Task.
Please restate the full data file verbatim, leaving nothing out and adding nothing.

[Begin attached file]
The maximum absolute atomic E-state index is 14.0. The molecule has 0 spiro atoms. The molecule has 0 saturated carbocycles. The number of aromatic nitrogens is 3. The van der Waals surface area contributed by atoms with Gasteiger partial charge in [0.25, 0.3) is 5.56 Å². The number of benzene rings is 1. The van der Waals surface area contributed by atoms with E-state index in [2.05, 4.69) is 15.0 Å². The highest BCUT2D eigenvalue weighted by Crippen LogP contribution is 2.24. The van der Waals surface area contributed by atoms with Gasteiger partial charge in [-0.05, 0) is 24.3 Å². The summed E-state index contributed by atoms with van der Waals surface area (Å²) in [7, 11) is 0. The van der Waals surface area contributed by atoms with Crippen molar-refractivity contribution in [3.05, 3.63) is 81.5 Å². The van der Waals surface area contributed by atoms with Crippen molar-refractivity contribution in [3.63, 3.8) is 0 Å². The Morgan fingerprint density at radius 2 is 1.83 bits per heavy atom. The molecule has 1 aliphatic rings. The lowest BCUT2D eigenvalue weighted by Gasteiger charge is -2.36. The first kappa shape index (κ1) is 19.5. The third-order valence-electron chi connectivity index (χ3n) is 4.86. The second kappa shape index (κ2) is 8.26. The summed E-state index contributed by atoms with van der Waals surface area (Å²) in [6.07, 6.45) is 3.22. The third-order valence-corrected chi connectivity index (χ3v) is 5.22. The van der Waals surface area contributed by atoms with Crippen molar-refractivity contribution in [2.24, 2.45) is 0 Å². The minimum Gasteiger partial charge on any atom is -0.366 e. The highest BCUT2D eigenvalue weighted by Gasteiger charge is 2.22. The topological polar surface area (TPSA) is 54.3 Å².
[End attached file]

The maximum absolute atomic E-state index is 14.0. The molecule has 0 spiro atoms. The molecule has 0 saturated carbocycles. The number of aromatic nitrogens is 3. The van der Waals surface area contributed by atoms with Gasteiger partial charge in [0.25, 0.3) is 5.56 Å². The number of benzene rings is 1. The van der Waals surface area contributed by atoms with E-state index in [2.05, 4.69) is 15.0 Å². The highest BCUT2D eigenvalue weighted by Crippen LogP contribution is 2.24. The van der Waals surface area contributed by atoms with Gasteiger partial charge in [-0.05, 0) is 24.3 Å². The summed E-state index contributed by atoms with van der Waals surface area (Å²) in [7, 11) is 0. The van der Waals surface area contributed by atoms with Crippen molar-refractivity contribution in [3.05, 3.63) is 81.5 Å². The van der Waals surface area contributed by atoms with Crippen molar-refractivity contribution in [3.63, 3.8) is 0 Å². The Morgan fingerprint density at radius 2 is 1.83 bits per heavy atom. The molecule has 1 aliphatic rings. The lowest BCUT2D eigenvalue weighted by Gasteiger charge is -2.36. The first kappa shape index (κ1) is 19.5. The third-order valence-electron chi connectivity index (χ3n) is 4.86. The second kappa shape index (κ2) is 8.26. The summed E-state index contributed by atoms with van der Waals surface area (Å²) in [6.07, 6.45) is 3.22. The third-order valence-corrected chi connectivity index (χ3v) is 5.22. The van der Waals surface area contributed by atoms with Crippen molar-refractivity contribution in [2.24, 2.45) is 0 Å². The minimum Gasteiger partial charge on any atom is -0.366 e. The highest BCUT2D eigenvalue weighted by Gasteiger charge is 2.22. The topological polar surface area (TPSA) is 54.3 Å².